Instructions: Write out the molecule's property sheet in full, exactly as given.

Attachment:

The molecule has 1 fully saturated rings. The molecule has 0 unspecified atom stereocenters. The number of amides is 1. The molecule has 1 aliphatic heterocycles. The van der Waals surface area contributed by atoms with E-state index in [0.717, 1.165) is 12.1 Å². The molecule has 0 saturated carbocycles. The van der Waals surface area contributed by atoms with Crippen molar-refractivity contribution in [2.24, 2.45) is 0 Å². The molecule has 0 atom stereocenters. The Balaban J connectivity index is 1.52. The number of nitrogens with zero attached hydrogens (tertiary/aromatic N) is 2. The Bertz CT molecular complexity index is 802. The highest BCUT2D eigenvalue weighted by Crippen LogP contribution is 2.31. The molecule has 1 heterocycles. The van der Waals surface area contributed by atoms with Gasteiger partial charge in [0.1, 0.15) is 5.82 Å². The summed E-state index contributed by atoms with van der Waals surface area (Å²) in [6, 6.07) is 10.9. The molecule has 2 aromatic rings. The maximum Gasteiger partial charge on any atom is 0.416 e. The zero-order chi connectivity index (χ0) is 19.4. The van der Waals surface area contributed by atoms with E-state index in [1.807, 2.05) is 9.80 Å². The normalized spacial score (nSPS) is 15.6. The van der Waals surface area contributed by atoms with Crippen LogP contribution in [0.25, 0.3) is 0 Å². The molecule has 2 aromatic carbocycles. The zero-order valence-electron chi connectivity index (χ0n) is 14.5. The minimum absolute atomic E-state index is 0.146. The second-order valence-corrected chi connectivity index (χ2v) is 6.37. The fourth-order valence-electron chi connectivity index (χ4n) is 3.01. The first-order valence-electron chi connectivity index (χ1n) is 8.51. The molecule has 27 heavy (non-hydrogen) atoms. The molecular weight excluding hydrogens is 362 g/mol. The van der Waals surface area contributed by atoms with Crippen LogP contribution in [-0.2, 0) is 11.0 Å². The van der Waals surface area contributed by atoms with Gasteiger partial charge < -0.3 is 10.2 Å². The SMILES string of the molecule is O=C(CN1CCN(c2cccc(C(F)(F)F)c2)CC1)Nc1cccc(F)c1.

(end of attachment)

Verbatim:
The molecule has 1 fully saturated rings. The molecule has 0 unspecified atom stereocenters. The number of amides is 1. The molecule has 1 aliphatic heterocycles. The van der Waals surface area contributed by atoms with E-state index in [0.717, 1.165) is 12.1 Å². The molecule has 0 saturated carbocycles. The van der Waals surface area contributed by atoms with Crippen molar-refractivity contribution in [2.24, 2.45) is 0 Å². The molecule has 0 atom stereocenters. The Balaban J connectivity index is 1.52. The number of nitrogens with zero attached hydrogens (tertiary/aromatic N) is 2. The Bertz CT molecular complexity index is 802. The highest BCUT2D eigenvalue weighted by Crippen LogP contribution is 2.31. The molecule has 1 heterocycles. The van der Waals surface area contributed by atoms with Gasteiger partial charge in [0.1, 0.15) is 5.82 Å². The summed E-state index contributed by atoms with van der Waals surface area (Å²) in [6, 6.07) is 10.9. The molecule has 2 aromatic rings. The maximum Gasteiger partial charge on any atom is 0.416 e. The zero-order chi connectivity index (χ0) is 19.4. The van der Waals surface area contributed by atoms with E-state index in [1.807, 2.05) is 9.80 Å². The normalized spacial score (nSPS) is 15.6. The van der Waals surface area contributed by atoms with Crippen LogP contribution in [0.25, 0.3) is 0 Å². The molecule has 2 aromatic carbocycles. The zero-order valence-electron chi connectivity index (χ0n) is 14.5. The minimum absolute atomic E-state index is 0.146. The second-order valence-corrected chi connectivity index (χ2v) is 6.37. The fourth-order valence-electron chi connectivity index (χ4n) is 3.01. The first-order valence-electron chi connectivity index (χ1n) is 8.51. The molecule has 27 heavy (non-hydrogen) atoms. The molecular weight excluding hydrogens is 362 g/mol. The van der Waals surface area contributed by atoms with Crippen LogP contribution in [-0.2, 0) is 11.0 Å². The van der Waals surface area contributed by atoms with Gasteiger partial charge < -0.3 is 10.2 Å². The SMILES string of the molecule is O=C(CN1CCN(c2cccc(C(F)(F)F)c2)CC1)Nc1cccc(F)c1.